Foundations of the Internet of ThingsJeffrey Voas
US National Institute of Standards and Technology
Gaithersburg, MD, USA [PDF]
Eight core primitives belonging to most distributed computing systems, and in particular, systems with large amounts of data, scalability concerns, heterogeneity concerns, temporal concerns, actors of unknown pedigree and possible nefarious intent, is presented. Primitives allow formalisms, reasoning, simulations, and reliability and security risk-tradeoffs to be formulated and argued. These eight primitives are basic building blocks for a Network of ‘Things’ (NoT), including the Internet of Things (IoT), an emerging ‘new’ distributed computing paradigm. They are: sensor, snapshot (time), cluster, aggregator, weight, communication channel, eUtility, and decision
A composability model and vocabulary that defines principles common to most, if not all NoTs, is needed. For example, “what is the science, if any, underlying the IoT”? Primitives offer answers by allowing comparisons between one NoT architecture to another. They offer a unifying vocabulary that allows for composition and information exchange among differently purposed networks. And they prove useful towards more subtle concerns, including interoperability, composability, and late-binding of assets that come and go on-the-fly, all of which are large concerns for IoT.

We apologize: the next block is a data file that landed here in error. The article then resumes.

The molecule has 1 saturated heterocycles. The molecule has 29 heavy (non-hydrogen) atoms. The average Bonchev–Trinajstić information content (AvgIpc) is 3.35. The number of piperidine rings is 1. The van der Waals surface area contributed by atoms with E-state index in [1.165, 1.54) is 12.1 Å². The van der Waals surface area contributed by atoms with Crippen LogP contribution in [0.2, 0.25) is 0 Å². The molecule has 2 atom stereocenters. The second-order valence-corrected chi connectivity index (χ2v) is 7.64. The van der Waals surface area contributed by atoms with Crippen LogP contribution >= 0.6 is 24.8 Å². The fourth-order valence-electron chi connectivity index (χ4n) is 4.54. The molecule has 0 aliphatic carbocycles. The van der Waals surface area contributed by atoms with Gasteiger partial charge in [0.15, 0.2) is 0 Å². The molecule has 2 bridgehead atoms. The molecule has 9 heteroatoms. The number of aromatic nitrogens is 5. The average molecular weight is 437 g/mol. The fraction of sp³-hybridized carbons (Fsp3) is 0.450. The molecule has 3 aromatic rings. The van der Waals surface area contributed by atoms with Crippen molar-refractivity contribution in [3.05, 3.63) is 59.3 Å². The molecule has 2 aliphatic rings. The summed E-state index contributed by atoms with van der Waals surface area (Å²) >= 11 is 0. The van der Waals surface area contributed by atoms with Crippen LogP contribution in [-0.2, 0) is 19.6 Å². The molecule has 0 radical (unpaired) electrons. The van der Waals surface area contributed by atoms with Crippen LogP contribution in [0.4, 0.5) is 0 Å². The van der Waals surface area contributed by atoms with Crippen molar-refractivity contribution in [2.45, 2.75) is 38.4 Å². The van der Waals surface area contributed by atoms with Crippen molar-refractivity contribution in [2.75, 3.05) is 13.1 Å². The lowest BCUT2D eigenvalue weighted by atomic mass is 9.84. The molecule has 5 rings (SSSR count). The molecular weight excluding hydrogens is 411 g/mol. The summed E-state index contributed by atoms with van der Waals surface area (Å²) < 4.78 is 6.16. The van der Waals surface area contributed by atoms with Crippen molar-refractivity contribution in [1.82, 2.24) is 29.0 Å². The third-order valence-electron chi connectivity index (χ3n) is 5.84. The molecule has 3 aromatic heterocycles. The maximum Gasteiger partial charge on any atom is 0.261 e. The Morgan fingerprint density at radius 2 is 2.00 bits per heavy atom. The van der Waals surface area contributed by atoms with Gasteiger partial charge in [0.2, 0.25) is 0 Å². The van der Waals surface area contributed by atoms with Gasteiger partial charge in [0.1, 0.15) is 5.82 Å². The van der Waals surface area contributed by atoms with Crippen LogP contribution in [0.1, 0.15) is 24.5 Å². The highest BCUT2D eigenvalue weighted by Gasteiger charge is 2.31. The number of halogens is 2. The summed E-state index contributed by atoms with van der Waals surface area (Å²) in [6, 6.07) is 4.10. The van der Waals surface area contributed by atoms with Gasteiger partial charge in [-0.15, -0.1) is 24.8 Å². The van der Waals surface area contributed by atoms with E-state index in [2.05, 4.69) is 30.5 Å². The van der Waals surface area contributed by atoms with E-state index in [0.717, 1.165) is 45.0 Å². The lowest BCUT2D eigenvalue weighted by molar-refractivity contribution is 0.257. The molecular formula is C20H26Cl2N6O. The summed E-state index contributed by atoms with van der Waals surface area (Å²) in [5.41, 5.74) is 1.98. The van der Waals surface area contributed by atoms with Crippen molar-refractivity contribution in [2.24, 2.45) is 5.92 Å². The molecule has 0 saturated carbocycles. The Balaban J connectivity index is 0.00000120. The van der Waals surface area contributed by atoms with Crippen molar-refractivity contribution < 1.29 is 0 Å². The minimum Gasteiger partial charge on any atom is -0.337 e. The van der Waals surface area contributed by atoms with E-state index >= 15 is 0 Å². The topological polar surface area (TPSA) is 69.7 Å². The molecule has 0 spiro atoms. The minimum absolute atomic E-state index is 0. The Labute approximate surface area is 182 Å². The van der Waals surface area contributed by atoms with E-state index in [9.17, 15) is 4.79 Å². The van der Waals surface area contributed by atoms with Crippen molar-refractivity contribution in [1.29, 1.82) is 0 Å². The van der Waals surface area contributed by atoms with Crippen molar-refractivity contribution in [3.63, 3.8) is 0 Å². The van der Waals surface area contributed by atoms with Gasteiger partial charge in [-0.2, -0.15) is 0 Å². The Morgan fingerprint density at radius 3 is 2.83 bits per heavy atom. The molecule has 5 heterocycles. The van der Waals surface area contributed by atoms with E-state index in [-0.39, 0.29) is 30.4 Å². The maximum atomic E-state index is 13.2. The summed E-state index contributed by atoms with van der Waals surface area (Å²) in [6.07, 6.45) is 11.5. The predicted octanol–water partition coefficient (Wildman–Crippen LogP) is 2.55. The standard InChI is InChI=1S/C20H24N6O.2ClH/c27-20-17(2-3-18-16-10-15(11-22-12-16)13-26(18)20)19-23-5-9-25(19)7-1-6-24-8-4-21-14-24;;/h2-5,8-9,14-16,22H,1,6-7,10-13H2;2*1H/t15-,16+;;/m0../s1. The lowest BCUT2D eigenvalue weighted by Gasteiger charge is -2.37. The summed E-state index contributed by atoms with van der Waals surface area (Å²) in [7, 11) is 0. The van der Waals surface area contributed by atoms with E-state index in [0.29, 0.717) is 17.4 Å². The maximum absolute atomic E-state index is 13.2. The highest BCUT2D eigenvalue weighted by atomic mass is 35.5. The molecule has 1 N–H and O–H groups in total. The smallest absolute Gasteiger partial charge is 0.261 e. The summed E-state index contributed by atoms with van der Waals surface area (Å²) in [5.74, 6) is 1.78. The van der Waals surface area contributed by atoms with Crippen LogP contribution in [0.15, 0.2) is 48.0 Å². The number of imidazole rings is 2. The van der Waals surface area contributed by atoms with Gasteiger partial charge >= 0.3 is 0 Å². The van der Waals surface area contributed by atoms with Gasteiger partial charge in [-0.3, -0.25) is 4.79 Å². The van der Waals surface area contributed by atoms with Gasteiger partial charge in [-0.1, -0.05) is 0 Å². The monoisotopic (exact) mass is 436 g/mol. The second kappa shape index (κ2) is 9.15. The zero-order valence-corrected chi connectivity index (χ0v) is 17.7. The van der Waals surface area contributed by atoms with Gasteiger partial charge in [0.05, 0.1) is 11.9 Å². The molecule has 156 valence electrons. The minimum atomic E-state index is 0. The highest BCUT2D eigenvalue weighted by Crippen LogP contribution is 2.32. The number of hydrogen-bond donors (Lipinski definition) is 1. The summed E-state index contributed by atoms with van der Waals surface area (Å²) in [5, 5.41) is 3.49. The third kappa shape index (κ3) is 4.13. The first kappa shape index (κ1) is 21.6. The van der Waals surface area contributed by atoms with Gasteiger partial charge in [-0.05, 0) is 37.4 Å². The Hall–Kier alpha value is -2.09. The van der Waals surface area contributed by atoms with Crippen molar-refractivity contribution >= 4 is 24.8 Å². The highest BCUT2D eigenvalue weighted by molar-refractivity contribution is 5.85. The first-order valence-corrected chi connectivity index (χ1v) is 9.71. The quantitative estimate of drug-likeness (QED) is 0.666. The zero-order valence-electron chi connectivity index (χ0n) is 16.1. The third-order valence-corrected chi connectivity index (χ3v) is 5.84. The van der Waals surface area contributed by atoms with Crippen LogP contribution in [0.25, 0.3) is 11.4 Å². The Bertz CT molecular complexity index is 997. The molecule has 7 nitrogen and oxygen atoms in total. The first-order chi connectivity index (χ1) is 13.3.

(US National Institute of Standards and Technology)
Jeffrey Voas is a computer scientist. His current research interests include vetting mobile app software, how apps depend on clouds, software certification ethics, and Internet of Things (IoT). Voas has worked for small private companies, defense contractors, and government agencies. Dr. Voas has served as the IEEE Reliability Society President (2003-2005, 2009-2010), Vice-President of the IEEE Technology Management Council for Operations (2013-2014), and as IEEE Director (2011-2012). He co-authored two John Wiley books, Software Assessment: Reliability, Safety, and Testability (1995) and Software Fault Injection: Inoculating Software Against Errors (1998). He is currently an Associate Editor-In-Chief of IT Professional Magazine, and is on the editorial board of IEEE Computer Magazine as well as the Editorial Advisory Board of IEEE Spectrum Magazine. Voas also serves on IEEE’s Industry Advisory Board for the Future Directions Committee, and on IEEE’s Fellow Committee. Dr. Voas received his undergraduate degree in Computer Engineering from Tulane University (1985), and his M.S. and Ph.D. in Computer Science from the College of William and Mary (1986 and 1990, respectively). He is a Fellow of the IEEE and Fellow of the American Association for the Advancement of Science (AAAS).